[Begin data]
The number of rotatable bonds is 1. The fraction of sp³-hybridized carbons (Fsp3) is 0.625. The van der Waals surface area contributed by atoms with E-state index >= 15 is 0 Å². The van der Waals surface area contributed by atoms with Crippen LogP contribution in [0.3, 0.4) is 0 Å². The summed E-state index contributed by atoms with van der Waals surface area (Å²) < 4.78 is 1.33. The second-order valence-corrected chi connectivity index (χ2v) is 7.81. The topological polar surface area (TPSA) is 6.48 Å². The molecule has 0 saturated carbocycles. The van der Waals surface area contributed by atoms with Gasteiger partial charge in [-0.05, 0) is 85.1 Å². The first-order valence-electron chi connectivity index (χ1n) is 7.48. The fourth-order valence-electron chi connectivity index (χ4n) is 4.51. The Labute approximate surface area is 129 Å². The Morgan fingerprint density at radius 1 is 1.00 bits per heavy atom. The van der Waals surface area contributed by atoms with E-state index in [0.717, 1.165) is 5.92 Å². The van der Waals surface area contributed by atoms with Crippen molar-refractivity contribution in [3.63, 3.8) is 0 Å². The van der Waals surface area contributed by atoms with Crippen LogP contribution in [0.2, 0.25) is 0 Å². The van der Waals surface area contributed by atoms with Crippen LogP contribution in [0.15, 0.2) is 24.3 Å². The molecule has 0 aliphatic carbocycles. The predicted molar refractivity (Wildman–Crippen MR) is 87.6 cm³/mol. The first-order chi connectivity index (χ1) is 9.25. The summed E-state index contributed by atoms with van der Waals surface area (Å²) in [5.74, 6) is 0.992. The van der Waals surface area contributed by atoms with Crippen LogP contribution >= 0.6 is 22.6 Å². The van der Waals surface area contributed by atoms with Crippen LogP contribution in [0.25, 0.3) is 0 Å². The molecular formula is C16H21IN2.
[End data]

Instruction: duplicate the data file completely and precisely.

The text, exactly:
The number of rotatable bonds is 1. The fraction of sp³-hybridized carbons (Fsp3) is 0.625. The van der Waals surface area contributed by atoms with E-state index >= 15 is 0 Å². The van der Waals surface area contributed by atoms with Crippen LogP contribution in [0.3, 0.4) is 0 Å². The summed E-state index contributed by atoms with van der Waals surface area (Å²) < 4.78 is 1.33. The second-order valence-corrected chi connectivity index (χ2v) is 7.81. The topological polar surface area (TPSA) is 6.48 Å². The molecule has 0 saturated carbocycles. The van der Waals surface area contributed by atoms with Gasteiger partial charge in [-0.05, 0) is 85.1 Å². The first-order valence-electron chi connectivity index (χ1n) is 7.48. The fourth-order valence-electron chi connectivity index (χ4n) is 4.51. The Labute approximate surface area is 129 Å². The Morgan fingerprint density at radius 1 is 1.00 bits per heavy atom. The van der Waals surface area contributed by atoms with E-state index in [0.717, 1.165) is 5.92 Å². The van der Waals surface area contributed by atoms with Crippen molar-refractivity contribution in [3.63, 3.8) is 0 Å². The van der Waals surface area contributed by atoms with Crippen LogP contribution in [0.2, 0.25) is 0 Å². The van der Waals surface area contributed by atoms with Crippen LogP contribution in [0.15, 0.2) is 24.3 Å². The molecule has 0 aliphatic carbocycles. The predicted molar refractivity (Wildman–Crippen MR) is 87.6 cm³/mol. The first-order chi connectivity index (χ1) is 9.25. The summed E-state index contributed by atoms with van der Waals surface area (Å²) in [5.74, 6) is 0.992. The van der Waals surface area contributed by atoms with Crippen LogP contribution >= 0.6 is 22.6 Å². The van der Waals surface area contributed by atoms with Crippen LogP contribution in [0.25, 0.3) is 0 Å². The molecular formula is C16H21IN2.